As I indicated yesterday, I am now in a position where I watch hundreds of short films a year. When you attend a shorts block at a film festival, be aware that someone has spent countless hours pouring over submissions to give you the very best.
I likely broke a personal record this year having watched over three hundred for SFFF, two hundred (and counting) for HXFF plus the usual supplement of Little Terrors subs and regular festival viewings. I enjoy it and the feedback received when someone really digs a short you played is really rewarding. I obviously have to sit through a lot of not-great shorts, but surprisingly few are so abysmal that they break my spirit. No one sets out to make a bad short, so their heart's in the right place at least.
Today though I want to highlight some tremendously gifted filmmakers who really shone in the short film space this year. Though some of these were technically from 2016, most are currently still playing around the world.
First and foremost is Natalie Erika James' Creswick. This creeper from Australia has been tearing up the festival circuit after making a splash at Fantasia this year. I still marvel at how well the visuals and audio were mixed in this piece. Rumour is that James' is currently now working on a feature version so the future is very bright for her indeed.
A short that I absolutely adore that hasn't been seen nearly as much as it should is Dániel Reich's Recall. I'm not aware of it screening anywhere in Canada so I'm eager to show it at LT in 2018. Everything about this short is top notch and I imagine that the 20-minute running time is the only thing that has kept it from showing everywhere. I guarantee you will wish it was longer when the credits roll on it though.
For the third year in a row, Toronto filmmaker Justin Harding has directed a winner. Latched went so far as to play TIFF - the highest honour for a short, at least in the Big Smoke - with good reason. It has high production values, a playful tone that borders both on the whimsical and grotesque and a great cast. It is only a matter of time for Harding makes the jump to features.
Another great creeper I came across while screening shorts for Little Terrors was LA native Evan Cooper's The Armoire. It was some genuinely freaky imagery and an audio hook that will literally give you the shivers.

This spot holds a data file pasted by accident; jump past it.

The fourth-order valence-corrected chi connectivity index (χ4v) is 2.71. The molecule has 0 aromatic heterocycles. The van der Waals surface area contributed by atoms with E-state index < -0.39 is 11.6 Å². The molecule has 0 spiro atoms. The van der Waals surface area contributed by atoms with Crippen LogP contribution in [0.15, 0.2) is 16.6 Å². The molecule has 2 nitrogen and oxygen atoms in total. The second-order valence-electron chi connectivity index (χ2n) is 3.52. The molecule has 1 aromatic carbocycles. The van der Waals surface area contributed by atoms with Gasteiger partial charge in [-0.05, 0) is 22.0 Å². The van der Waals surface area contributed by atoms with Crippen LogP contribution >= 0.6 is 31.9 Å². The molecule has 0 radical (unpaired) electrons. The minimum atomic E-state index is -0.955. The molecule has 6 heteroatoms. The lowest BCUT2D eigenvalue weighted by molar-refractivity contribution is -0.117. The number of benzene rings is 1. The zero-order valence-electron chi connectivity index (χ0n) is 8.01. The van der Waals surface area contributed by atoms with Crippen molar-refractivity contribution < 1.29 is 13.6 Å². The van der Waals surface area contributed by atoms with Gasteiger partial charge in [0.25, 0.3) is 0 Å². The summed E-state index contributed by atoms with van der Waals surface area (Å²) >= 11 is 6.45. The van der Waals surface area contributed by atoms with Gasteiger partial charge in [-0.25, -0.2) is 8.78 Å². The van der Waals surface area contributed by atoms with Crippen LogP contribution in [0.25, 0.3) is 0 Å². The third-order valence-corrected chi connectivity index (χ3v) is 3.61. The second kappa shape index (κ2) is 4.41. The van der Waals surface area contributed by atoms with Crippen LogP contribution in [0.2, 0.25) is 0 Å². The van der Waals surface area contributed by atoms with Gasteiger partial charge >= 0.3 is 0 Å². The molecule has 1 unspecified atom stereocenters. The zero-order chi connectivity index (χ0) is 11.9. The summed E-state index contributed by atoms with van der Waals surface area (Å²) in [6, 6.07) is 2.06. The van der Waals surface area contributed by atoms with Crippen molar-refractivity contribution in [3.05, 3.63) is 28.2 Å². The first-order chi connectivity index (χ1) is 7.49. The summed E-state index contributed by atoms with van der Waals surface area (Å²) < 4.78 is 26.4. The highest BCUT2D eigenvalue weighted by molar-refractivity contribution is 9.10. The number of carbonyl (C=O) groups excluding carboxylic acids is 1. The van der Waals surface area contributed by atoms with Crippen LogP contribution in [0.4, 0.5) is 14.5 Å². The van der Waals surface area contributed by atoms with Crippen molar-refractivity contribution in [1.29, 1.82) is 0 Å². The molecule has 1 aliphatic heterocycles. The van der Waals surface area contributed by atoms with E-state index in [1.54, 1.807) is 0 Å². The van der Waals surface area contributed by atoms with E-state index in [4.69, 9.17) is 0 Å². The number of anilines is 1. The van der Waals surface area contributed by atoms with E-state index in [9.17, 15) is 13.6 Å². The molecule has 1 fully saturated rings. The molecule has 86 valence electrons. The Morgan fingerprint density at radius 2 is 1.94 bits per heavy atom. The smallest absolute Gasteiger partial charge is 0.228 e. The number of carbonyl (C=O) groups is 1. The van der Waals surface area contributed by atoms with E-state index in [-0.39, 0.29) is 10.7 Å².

As crazy as it sounds, one of my favourite shorts this year was a Skittles ad. Fox really brought it when they broadcast some two-minute horrors during the Halloween season. Floor 9.5 is the perfect marriage of execution and economy.
Now there are shorts that are meant to scare, but there are also ones that aim to just entertain and I saw many of terrific ones this year. Chief among these were Mike Marrero & Jon Rhoads' Buzzcut and Joe Hitchcock's Stick To Your Gun. The former seeks to make a live-action Looney Tunes cartoon and the latter proves just how difficult personal grooming can be during the end of days.
|Kelly Jane in Buzzcut|
I also really like the world building involved in Adrian Selkowitz's Taste. A short that is funny and satirical while being incredibly well put together does not come around often.
In terms of short shorts, Greg Kovaks' Fun is just as advertised. Recalling the puppets of Kovak's classic short Tasha & Friends, this takes a loving stab at those kids' shows that encourage kids to talk to the screen.
2017 saw an amazing numbers of solid animation shorts this year. So many were there that we at SFFF were able to put together an entire block of animations from around the world. The best (and coincidentally the most dour) was the Spanish stop-motion import Dead Horses by Marc Riba & Anna Solanas.
Lastly, there are the ones that go for the gross out, and none were better than Logan George & Celine Held's Mouse. If this tale about two junkies down on their luck attempting the yuckiest get-rich-quick scheme doesn't make you squirm, nothing will.
It's been one hell of a year! I think I got one more post in me before the ball drops so we'll talk then. Stay safe, kids.
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